The new restrictions on visiting the Schengen Area for UK citizens will mean you can only spend 90 days in the Schengen Area in a 180-day period. A 3-month stint should give you a good feel for the country.

          Reply
  15. I’m curious, I am actually a Dual Citizenship Between the UN and Canada. I am currently self employed with a company online. They pay in USD. But funds gets released into my Portugese Pay Pal account and transferred into my Portugese Bank Account.

    Would you have any idea what I need to do to make things legal for me here regarding taxes?

    I use to have a hair salon, in the Azores so I know I need to switch my business status from Salon, but I pay my Social Assistant every month. But now with the switch of how I make my income is a tad confusing and I am not getting straight answers.

    Because I don’t need a Visa to work here. But I’m not with a European company. Best part is I need to figure this out for Canada lol

    Reply
    • Hi Marinda,

      I think you really need to speak to a really good accountant/tax advisor (and maybe even more than one). It will probably cost you a few hundred Euros, but it’ll be worth it.

      Let me know if you need me to suggest one.

      James

      Reply
  16. Hi James,
    I enjoy your website and all the info you provide. My wife and I are considering a move to Portugal in the next couple of years. I have a job where I can work remotely for a US company. I would also meet the requirements for passive income in the form of savings. My question would be is the D7 the best option for me? If so, do you have some lawyers you know that would be able to help us through the visa process from the US? We would most likely live somewhere between Porto and Lisbon on Silver Coast.

    Reply
    • Hi Gregg,

      Apologies for the delayed response. I will put you in touch with some lawyers who can advise on the best visa.

      Thanks for the kind words about the website.

      James

      Reply
      • HI James,
        Thanks for getting back to me. If you could forward me some names, I would appreciate it. I have a question about D7 that I am a little confused about. I know it would be for people who have passive income. I have sufficient funds in cash. Would that count for the visa? Also, I will plan to work remote for a US company. Will I still be able to get the D7? I do not need that income to prove my ability to support myself but I have read in other places that you cannot work at all?

        Reply
  17. Hi James –

    This website is awesomely helpful! I am US citizen who works remotely as an independent contractor consultant for 15+ years. I would like to spend at least 1 year in Portugal while working. Can you recommend a legal firm to work in order to get a D7 Residence Visa. I do not currently have passive income in the US. Do you know if this would this be a barrier?

    My best,
    Sara

    Reply
    • Hi Sara,

      Thank you so much! Normally you would need savings or an income (it doesn’t necessarily have to be passive, despite the visa name).

      I’ll drop you an email.

      James

      Reply
  18. Hi James,
    I have a place in the Alentejo where I can stay and would like to pursue a D7 visa. Can you please advise the legal firm you work with?

    Reply
  19. Hi James,

    Thank you for the information! My wife and I have US based jobs and can work remotely. We are contemplating a move to Portugual for a year to use as a base for traveling more throughout Europe and North Africa. We would maintain our jobs and income from our US jobs. Will it be relatively easy to get a Residency Visa so long as we meet the income threshold? Should we want to extend our stay, is it easy to renew under the same circumstances? Thank you so much!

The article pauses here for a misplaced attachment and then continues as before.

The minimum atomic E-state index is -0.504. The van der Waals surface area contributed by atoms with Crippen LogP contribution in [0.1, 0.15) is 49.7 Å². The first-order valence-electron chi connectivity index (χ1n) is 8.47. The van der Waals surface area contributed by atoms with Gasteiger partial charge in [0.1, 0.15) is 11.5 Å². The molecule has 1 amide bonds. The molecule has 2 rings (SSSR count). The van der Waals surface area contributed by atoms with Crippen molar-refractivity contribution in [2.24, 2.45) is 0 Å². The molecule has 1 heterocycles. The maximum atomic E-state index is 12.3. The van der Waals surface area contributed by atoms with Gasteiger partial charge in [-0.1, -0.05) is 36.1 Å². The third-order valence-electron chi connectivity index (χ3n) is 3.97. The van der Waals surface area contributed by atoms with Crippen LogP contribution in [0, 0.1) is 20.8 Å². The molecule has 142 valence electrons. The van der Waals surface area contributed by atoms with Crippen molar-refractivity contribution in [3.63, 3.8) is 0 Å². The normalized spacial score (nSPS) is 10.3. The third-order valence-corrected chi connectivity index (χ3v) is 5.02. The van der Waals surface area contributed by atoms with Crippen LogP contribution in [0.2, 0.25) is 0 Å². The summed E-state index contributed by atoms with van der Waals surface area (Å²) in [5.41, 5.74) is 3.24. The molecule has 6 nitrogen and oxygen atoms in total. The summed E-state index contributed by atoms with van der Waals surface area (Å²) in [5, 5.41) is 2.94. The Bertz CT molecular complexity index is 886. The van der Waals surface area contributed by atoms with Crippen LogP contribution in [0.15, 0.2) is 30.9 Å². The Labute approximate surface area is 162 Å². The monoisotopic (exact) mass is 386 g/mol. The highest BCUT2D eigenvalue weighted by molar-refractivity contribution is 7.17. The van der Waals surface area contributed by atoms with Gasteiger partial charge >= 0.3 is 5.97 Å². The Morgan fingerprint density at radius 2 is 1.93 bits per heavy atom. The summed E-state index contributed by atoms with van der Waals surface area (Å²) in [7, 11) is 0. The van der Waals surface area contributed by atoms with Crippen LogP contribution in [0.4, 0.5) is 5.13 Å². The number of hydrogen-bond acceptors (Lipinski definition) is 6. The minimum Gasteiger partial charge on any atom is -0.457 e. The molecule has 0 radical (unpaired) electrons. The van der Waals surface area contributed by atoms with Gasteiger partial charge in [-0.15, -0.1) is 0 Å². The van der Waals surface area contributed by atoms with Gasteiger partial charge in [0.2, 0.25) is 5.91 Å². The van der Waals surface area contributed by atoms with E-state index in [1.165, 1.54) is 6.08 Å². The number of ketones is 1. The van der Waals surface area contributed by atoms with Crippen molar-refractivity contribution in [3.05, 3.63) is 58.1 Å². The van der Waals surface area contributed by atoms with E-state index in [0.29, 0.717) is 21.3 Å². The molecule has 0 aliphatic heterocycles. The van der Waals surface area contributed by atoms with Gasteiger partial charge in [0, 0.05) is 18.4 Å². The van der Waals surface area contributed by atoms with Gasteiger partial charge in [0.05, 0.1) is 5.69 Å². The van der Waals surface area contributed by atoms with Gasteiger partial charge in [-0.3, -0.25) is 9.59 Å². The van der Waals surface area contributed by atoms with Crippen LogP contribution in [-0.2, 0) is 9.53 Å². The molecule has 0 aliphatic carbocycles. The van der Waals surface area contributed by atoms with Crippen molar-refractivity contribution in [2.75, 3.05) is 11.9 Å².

– Joseph

    Reply
    • Hi Joseph,

      I imagine with a US salary you would more than meet the requirements for the D7 visa (one of several options). Once you are granted this, and then later the residency permit, which is normally initially for 1 year, and it’s normally renewable every 2 years. After 5 years, you could apply for permanent residency or Portuguese citizenship.

      Obviously you would be re-assessed at each renewal, but it should be fairly straightforward. You would apply for the visa in the US, but renewals are done in Portugal.

      More information can be found in this article: https://www.portugalist.com/d7-visa-residency/ If you decide to make the move and want assistance with the paperwork, I can suggest a few companies.

      Hope that helps,

      James

      Reply
      • Curious about the implications for the US-based company. Would allowing remote work abroad open the company itself to complex legal/tax liability?

        Reply
        • Hi Santos,

          It’s a complex question and obviously something that many companies are worried about, however, there are a lot of US companies that allow remote work and many with employees or freelancers (depending on how they structure things) in Portugal (among other countries). An accountant or tax specialist would be in a better position to advise than me.

          There are sometimes specific legal considerations, particularly for inudstries that deal in very sensitive data (e.g. finance) but, again, I would say that you need the input of an expert here.

          Reply
        • Hi Santos,

          I have the exact same question because I am considering approaching my employer about working abroad remotely (I currently work in the US remotely). There are definitely considerations from the employer’s perspective and just last night I ran across an amazing presentation by an attorney that specializes in international employment law. I am leaving the link below (hope that’s ok) because it’s a literal gold mine of employer implications/risks and I think important for any employee to understand: https://www.littler.com/events/what-do-about-global-covid-nomads

          Reply
  20. Hi!

    So glad I found you! I’m trying to do a part time US / part time Portugal life for a year while I decide whether to make the full time move to Portugal . As a US based business I am trying to figure out the tax questions for what I want to do. Do you have a suggestion for how to find a good accountant in Portugal (Porto preferred) to assist with these questions?

    Muito obrigada!
    Elaine

    Reply